The humble sandwich is toast if there is no Brexit deal.
Sure, if the talks break down there will be plenty of other things to worry about. Four million citizens on either side of the Channel wont know if they can carry on working and living where they are. Patients may be worrying whether their hospital has stockpiled the right drugs.
But aside from all that, where will Brits get their quintessential lunchtime snack?
Although the bread-based convenience food looks simple — a slice of ham, a hunk of cheese and some salad embraced within two slices of bread — it is in reality the product of a highly complex just-in-time supply chain to rival the most sophisticated auto manufacturer (well, almost.)
And there are plenty of hungry mouths to feed with what the Wall Street Journal has backhandely called Britains “biggest contribution to gastronomy.” (Fun fact: The Earl of Sandwich invented it in 1762 to provide a convenient finger food during gambling sessions.)
Brits purchase 4 billion of them a year from supermarkets. And while the country is largely self-sufficient when it comes to bread production, in a no-deal scenario with agricultural tariffs, new customs checks and delays at ports, the industry may end up struggling to earn a crust.
“I dont think consumers understand how complex and global our industry is,” said Jim Winship, director of the British Sandwich Association. “If we crash out of Europe, wed have problems even if only at border control because our industry works on a fresh basis and our products have a low shelf life. Ingredients could rot in the docks before getting to us.”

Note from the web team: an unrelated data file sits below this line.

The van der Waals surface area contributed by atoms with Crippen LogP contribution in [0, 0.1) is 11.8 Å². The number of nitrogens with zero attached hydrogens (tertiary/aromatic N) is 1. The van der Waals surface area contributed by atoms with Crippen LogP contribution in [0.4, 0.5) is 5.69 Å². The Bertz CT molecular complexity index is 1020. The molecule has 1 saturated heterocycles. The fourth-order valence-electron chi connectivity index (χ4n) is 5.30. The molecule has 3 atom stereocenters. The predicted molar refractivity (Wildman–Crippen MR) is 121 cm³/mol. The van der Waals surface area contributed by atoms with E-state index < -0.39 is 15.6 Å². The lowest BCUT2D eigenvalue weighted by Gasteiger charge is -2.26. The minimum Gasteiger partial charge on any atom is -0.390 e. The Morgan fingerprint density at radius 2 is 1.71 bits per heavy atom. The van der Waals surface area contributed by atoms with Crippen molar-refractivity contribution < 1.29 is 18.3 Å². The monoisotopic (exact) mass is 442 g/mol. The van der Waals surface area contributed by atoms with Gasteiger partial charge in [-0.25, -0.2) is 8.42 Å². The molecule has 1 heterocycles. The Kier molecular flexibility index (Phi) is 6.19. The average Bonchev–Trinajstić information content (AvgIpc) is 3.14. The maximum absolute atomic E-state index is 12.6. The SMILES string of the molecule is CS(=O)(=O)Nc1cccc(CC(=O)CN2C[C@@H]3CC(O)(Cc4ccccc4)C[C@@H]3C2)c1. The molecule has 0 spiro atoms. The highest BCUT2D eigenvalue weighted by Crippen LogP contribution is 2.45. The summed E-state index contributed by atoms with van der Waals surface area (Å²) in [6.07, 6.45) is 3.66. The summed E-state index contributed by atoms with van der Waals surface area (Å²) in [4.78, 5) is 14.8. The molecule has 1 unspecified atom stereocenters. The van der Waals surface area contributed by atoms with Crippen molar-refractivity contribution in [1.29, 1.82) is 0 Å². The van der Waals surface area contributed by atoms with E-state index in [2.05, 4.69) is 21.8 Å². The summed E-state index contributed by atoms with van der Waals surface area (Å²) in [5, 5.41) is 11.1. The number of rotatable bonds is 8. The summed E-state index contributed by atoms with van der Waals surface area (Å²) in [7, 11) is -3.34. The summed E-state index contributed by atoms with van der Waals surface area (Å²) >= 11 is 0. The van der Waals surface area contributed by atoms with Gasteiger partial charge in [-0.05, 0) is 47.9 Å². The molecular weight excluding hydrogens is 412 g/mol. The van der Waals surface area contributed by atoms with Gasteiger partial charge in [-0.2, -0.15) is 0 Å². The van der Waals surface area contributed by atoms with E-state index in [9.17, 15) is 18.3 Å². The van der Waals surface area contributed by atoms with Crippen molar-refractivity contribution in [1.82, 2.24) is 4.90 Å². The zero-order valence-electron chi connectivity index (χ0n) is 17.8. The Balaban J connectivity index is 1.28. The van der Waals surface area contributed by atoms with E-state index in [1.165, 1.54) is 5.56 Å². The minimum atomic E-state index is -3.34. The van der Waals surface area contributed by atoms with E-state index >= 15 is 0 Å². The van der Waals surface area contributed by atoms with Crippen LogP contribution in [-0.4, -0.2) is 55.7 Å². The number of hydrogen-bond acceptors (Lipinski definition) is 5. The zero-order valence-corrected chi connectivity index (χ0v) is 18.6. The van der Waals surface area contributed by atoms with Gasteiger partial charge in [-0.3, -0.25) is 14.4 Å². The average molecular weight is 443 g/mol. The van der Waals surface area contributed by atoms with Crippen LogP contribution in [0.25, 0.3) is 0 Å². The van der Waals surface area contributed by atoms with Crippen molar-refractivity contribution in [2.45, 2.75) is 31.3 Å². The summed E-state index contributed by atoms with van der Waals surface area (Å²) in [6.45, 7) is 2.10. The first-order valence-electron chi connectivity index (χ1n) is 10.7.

Here is how sandwich ingredients will be impacted by a no-deal Brexit:
The U.K. imports over 60 percent of the cheese it eats and much of that comes from Ireland. According to the Dairy Industry Ireland (formerly the Irish Dairy Industries Association), the U.K. bought 78,000 metric tons of Irish cheddar in 2016 — 82 percent of imports. Much of this cheddar is used in retail products such as sandwiches and in processed food.
“Irish cheddar is strongly represented in that industry and not only is there simply not enough British cheddar to meet demand, and nothing massively significant planned in the U.K. dairy industry to address that deficit, the British consumer is facing a significant hike in cheddar and sandwich prices,” said Conor Mulvihill, director of the Dairy Industry Ireland.